On 5 March 2005, Msika was taken into hospital after collapsing at home, apparently having suffered a stroke and a blood clot in his head. He did not run in the March 2005 parliamentary election, but Mugabe appointed him to one of the thirty unelected seats in the House of Assembly. He also did not run in the March 2008 parliamentary election, but was appointed to the Senate by Mugabe on 25 August 2008. He was then sworn in again as Vice-President by Mugabe on 13 October 2008, together with Joyce Mujuru. In January 2009, when Mugabe went on his customary annual leave, Msika became Acting President.

Msika became ill while attending a regional summit in June 2009, reportedly due to a stroke, and was treated at a South African hospital. He subsequently died at the West End Hospital in Harare on 4 August 2009 due to hypertension; he had been hospitalised there for 46 days. Later in the day, the ZANU-PF Politburo met and agreed to confer upon Msika the status of national hero; it also agreed that he would be buried at National Heroes Acre. At the time of his death, Msika was the Second Secretary of ZANU-PF.

After his death, Mugabe stated that Msika, together with nationalists like George Nyandoro, James Chikerema, Maurice Nyagumbo and Daniel Madzimbamuto, stood out as part of a generation of “fearless founder nationalists to taste arrest and incarceration under the notorious Federal Preventive Detention Laws of February 1959” following the banning of the African National Congress. Msika’s funeral was held on 10 August, thereby coinciding with National Heroes Day. President Mugabe, Prime Minister Morgan Tsvangirai, and Deputy Prime Ministers Thokozani Khupe and Arthur Mutambara were all present for the funeral, at which Msika was buried with full military honours; various high-ranking regional officials, including South African Deputy President Kgalema Motlanthe, were also present. Speaking at the funeral, Mugabe sharply criticised the attitude of Western countries toward Zimbabwe and declared that “our nation will never prosper through foreign handouts”.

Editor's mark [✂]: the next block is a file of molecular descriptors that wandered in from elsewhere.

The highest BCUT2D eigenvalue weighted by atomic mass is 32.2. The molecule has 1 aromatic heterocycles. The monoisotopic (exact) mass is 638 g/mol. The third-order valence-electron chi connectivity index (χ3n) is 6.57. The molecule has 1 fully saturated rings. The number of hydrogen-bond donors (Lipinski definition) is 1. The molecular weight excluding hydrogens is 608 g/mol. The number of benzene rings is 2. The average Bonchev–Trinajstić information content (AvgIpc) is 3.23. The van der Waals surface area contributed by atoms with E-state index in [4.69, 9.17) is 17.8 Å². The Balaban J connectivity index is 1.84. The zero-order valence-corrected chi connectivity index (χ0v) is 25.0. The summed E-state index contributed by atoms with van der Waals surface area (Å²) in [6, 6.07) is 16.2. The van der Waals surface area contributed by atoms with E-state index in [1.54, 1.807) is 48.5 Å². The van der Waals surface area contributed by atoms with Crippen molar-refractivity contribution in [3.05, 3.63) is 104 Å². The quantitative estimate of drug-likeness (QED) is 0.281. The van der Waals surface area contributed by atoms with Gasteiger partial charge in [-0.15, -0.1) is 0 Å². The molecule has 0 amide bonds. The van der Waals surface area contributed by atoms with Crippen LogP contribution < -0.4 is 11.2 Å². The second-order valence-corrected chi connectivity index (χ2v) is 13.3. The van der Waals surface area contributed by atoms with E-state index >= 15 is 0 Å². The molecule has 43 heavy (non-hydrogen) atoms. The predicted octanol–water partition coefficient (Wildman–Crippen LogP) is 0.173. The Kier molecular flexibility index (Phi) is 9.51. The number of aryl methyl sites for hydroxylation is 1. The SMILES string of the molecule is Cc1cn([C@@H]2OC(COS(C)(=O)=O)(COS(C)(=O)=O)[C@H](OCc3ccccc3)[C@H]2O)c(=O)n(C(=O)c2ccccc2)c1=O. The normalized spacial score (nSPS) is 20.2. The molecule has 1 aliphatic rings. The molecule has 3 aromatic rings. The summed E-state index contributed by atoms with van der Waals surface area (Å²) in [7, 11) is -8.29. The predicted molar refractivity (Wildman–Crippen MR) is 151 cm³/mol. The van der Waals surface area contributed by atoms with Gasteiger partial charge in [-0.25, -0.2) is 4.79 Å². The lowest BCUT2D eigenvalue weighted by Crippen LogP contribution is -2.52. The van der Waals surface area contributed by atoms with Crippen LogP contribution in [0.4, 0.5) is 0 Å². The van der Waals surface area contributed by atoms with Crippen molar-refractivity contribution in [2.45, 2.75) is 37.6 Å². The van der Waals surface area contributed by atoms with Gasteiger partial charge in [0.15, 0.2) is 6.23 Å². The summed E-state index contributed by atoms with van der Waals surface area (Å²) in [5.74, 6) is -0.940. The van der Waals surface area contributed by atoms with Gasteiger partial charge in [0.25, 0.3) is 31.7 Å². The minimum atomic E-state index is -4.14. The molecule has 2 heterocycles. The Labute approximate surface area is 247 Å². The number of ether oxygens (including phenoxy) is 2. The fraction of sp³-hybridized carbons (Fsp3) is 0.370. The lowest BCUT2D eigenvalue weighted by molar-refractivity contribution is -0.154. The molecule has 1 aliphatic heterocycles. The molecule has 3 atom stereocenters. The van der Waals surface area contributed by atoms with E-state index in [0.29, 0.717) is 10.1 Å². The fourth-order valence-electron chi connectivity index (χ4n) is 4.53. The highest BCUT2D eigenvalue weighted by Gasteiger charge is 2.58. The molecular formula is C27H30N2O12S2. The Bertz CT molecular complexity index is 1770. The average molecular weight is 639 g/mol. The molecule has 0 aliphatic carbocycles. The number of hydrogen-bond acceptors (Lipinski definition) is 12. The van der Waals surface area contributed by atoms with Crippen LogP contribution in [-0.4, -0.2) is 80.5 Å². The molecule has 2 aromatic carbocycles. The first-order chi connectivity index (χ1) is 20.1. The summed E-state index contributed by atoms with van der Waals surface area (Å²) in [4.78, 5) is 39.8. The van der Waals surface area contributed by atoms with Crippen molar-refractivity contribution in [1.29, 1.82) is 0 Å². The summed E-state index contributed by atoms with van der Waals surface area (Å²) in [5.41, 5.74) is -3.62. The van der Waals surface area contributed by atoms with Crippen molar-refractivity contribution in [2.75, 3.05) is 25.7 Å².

DISAGREEMENTS WITH MUGABE

“Samkange insulted us, saying he could not work with unschooled people. Dumbutshena also insulted us saying we were unemployable and violent people against the whites. Mwanaka never responded. But Nkomo said what we were planning to do, the road that we would walk, would be a thorny one and said if we were prepared to face it he would join us, which he did,” said Msika. He said it was then that Nkomo became the leader of the struggle. Msika accused the ZANU-PF of “lying” to the world about being the pioneers in the liberation struggle. “The true history of the liberation struggle should be told. I feel I have a duty to correct this blatant lie…”

Ever alert to the supuriority complex of original ZANU colleagues virtually all whom he regarded as his juniors Msika once chastised both Nathan Shamuyarira and Didymus Mutasa for thinking they were more royal than others [ZAPU].Msika questioned Mugabe’s past apology for the 1987 Gukurahundi killings, which was condemned internationally for the violence it unleashed on mainly rural Ndebele, at a rally in October 2006 in Bulawayo. “When we asked him about the massacres he apologized, but I was not convinced about his sincerity,” he said.